SAN DIEGO, Calif. — For the eleventh consecutive year, a New York Yankees season has ended in failure. The Yankees came up short, falling 2-1 in their ALDS Game 5 to the Tampa Bay Rays. There will be plenty of questions for later. Does the organization bring back general manager Brian Cashman and manager Aaron Boone? Will the team back up the brinks truck for Trevor Bauer? Do they trade for Francisco Lindor? Can we re-sign DJ LeMahieu already?
Say what you will of the truncated 60-game slate but the deficiencies on this squad were exposed in the postseason. Yes, they were without Luis Severino, James Paxton, and Tommy Kahnle. No, they did not address those losses at the trade deadline. Plus, they still have no idea what they want to do with Gary Sanchez, Clint Frazier, and Miguel Andujar.
Circling back to Game 5, the Yankees had everything set up to succeed but were too top-heavy and lacking depth in the end.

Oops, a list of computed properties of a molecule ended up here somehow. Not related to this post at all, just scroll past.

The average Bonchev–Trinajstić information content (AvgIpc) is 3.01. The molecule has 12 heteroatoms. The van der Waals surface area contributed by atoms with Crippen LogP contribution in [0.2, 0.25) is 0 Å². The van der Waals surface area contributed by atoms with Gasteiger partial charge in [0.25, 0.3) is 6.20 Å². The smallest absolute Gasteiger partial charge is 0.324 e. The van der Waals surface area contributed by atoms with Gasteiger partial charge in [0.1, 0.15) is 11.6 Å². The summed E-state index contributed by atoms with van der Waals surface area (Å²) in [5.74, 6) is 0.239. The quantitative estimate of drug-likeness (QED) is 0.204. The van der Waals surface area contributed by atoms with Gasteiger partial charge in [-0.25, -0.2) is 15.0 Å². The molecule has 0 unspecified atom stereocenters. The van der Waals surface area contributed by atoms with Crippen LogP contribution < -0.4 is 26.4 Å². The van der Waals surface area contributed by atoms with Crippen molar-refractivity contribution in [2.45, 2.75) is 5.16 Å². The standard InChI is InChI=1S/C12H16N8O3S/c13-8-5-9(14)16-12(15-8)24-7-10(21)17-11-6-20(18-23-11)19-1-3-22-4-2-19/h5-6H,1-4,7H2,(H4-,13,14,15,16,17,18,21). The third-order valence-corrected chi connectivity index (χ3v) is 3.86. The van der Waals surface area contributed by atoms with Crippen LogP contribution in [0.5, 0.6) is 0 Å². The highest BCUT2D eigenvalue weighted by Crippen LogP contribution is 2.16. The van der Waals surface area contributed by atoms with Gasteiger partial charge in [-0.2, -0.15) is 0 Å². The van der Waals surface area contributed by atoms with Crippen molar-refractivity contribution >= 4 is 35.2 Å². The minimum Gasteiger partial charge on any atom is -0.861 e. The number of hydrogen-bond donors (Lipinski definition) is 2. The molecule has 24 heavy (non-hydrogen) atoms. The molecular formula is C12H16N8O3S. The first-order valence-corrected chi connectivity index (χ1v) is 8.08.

Somewhat surprisingly, the Rays went to Nick Anderson, for Tyler Glasnow in the fourth frame. Aaron Judge parked a solo homer to right off a 1-0 fastball for the 1-0 edge. Unfortunately, that was the entire offense.
Gerrit Cole pushed all that he could on three days rest. Cole tossed 5.1 frames, fanned nine, and yielded one run. Cole wiggled in and out of trouble in the first inning but he didn’t allow a hit until the fifth. He probably could’ve gone even further if not for a Gleyber Torres error which prolonged the fourth inning. In the fifth, the Rays broke through against Cole with an Austin Meadows solo swat to right-center for the equalizer. Judge may have had a chance at robbing the home run but hit his head on an overhang. Are we playing at the Trop? Yikes.
With two on and two out in the sixth inning, Luke Voit struck out against Pete Fairbanks to end the threat.
Zack Britton rolled from the sixth into the seventh and probably should’ve been allowed to finish the inning but was lifted for Aroldis Chapman. Yet, Chapman froze Brandon Lowe to end the frame.
In a dubious move in the eighth, Boone pinch-hit Mike Ford for Kyle Higashioka. Ford, who has barely played, let alone hit, struck out against Diego Castillo. In fairness, none of the other Yankee bats were doing much of anything either.
As the game moved to the bottom of the eighth, Chapman spit the bit for the second consecutive season. Chapman, who threw above the head of Mike Brosseau earlier in the season, probably wished he could’ve been serving his suspension. Brosseau clocked a one-out laser to left for the eventual game-winning homer.